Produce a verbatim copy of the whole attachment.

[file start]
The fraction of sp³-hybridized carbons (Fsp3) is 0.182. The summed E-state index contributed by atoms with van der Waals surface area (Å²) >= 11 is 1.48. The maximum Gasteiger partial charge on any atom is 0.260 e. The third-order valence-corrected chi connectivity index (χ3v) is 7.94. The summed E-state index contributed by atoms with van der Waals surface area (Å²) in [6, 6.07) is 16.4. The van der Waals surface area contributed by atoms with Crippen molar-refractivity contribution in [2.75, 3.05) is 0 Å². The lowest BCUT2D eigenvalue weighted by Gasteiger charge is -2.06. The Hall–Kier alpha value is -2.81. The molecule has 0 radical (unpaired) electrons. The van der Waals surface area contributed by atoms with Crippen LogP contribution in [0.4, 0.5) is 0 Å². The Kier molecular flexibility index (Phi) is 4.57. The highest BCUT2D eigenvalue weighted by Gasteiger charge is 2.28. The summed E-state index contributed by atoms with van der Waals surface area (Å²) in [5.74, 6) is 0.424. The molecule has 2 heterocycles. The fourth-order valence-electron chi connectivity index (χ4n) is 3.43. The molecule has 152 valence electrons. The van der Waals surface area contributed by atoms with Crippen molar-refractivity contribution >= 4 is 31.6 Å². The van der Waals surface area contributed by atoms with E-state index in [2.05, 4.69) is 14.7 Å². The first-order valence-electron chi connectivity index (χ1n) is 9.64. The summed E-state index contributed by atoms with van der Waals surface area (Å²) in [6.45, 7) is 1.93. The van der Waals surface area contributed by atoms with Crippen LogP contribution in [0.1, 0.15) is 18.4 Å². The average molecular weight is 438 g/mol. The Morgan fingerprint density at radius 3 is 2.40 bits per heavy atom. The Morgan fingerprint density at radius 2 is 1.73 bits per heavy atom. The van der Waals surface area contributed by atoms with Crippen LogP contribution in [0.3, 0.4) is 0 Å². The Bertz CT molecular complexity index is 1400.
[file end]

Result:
The fraction of sp³-hybridized carbons (Fsp3) is 0.182. The summed E-state index contributed by atoms with van der Waals surface area (Å²) >= 11 is 1.48. The maximum Gasteiger partial charge on any atom is 0.260 e. The third-order valence-corrected chi connectivity index (χ3v) is 7.94. The summed E-state index contributed by atoms with van der Waals surface area (Å²) in [6, 6.07) is 16.4. The van der Waals surface area contributed by atoms with Crippen molar-refractivity contribution in [2.75, 3.05) is 0 Å². The lowest BCUT2D eigenvalue weighted by Gasteiger charge is -2.06. The Hall–Kier alpha value is -2.81. The molecule has 0 radical (unpaired) electrons. The van der Waals surface area contributed by atoms with Crippen LogP contribution in [0.4, 0.5) is 0 Å². The Kier molecular flexibility index (Phi) is 4.57. The highest BCUT2D eigenvalue weighted by Gasteiger charge is 2.28. The summed E-state index contributed by atoms with van der Waals surface area (Å²) in [5.74, 6) is 0.424. The molecule has 2 heterocycles. The fourth-order valence-electron chi connectivity index (χ4n) is 3.43. The molecule has 152 valence electrons. The van der Waals surface area contributed by atoms with Crippen molar-refractivity contribution >= 4 is 31.6 Å². The van der Waals surface area contributed by atoms with E-state index in [2.05, 4.69) is 14.7 Å². The first-order valence-electron chi connectivity index (χ1n) is 9.64. The summed E-state index contributed by atoms with van der Waals surface area (Å²) in [6.45, 7) is 1.93. The van der Waals surface area contributed by atoms with Crippen LogP contribution in [0.1, 0.15) is 18.4 Å². The average molecular weight is 438 g/mol. The Morgan fingerprint density at radius 3 is 2.40 bits per heavy atom. The Morgan fingerprint density at radius 2 is 1.73 bits per heavy atom. The van der Waals surface area contributed by atoms with Crippen LogP contribution in [0.3, 0.4) is 0 Å². The Bertz CT molecular complexity index is 1400.